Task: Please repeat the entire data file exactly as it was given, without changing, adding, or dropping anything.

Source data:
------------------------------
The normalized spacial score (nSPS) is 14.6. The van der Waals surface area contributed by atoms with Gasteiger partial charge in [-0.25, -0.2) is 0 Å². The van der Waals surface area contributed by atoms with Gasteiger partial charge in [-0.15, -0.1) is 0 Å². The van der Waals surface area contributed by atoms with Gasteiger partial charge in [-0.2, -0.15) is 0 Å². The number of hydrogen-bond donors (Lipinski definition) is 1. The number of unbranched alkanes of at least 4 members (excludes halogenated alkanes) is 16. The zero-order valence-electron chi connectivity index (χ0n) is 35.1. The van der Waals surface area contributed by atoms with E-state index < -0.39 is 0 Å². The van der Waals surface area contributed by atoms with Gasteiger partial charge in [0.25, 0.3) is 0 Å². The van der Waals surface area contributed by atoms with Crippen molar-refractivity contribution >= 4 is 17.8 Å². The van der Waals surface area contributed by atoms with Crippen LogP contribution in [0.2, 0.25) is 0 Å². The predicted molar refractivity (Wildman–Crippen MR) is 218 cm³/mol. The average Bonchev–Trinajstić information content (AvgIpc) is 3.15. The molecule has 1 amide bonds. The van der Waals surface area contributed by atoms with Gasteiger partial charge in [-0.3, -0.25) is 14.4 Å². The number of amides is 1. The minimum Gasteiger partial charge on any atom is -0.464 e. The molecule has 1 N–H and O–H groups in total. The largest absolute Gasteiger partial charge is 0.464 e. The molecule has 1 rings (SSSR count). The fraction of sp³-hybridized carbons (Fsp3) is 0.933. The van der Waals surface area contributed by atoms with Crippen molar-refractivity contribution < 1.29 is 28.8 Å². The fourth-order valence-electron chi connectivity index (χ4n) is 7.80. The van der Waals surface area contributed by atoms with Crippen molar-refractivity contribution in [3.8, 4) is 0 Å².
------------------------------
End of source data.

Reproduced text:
The normalized spacial score (nSPS) is 14.6. The van der Waals surface area contributed by atoms with Gasteiger partial charge in [-0.25, -0.2) is 0 Å². The van der Waals surface area contributed by atoms with Gasteiger partial charge in [-0.15, -0.1) is 0 Å². The van der Waals surface area contributed by atoms with Gasteiger partial charge in [-0.2, -0.15) is 0 Å². The number of hydrogen-bond donors (Lipinski definition) is 1. The number of unbranched alkanes of at least 4 members (excludes halogenated alkanes) is 16. The zero-order valence-electron chi connectivity index (χ0n) is 35.1. The van der Waals surface area contributed by atoms with E-state index < -0.39 is 0 Å². The van der Waals surface area contributed by atoms with Gasteiger partial charge in [0.25, 0.3) is 0 Å². The van der Waals surface area contributed by atoms with Crippen molar-refractivity contribution >= 4 is 17.8 Å². The van der Waals surface area contributed by atoms with Crippen LogP contribution in [0.2, 0.25) is 0 Å². The predicted molar refractivity (Wildman–Crippen MR) is 218 cm³/mol. The average Bonchev–Trinajstić information content (AvgIpc) is 3.15. The molecule has 1 amide bonds. The van der Waals surface area contributed by atoms with Gasteiger partial charge in [-0.3, -0.25) is 14.4 Å². The number of amides is 1. The minimum Gasteiger partial charge on any atom is -0.464 e. The molecule has 1 N–H and O–H groups in total. The largest absolute Gasteiger partial charge is 0.464 e. The molecule has 1 rings (SSSR count). The fraction of sp³-hybridized carbons (Fsp3) is 0.933. The van der Waals surface area contributed by atoms with Crippen molar-refractivity contribution < 1.29 is 28.8 Å². The fourth-order valence-electron chi connectivity index (χ4n) is 7.80. The van der Waals surface area contributed by atoms with Crippen molar-refractivity contribution in [3.8, 4) is 0 Å².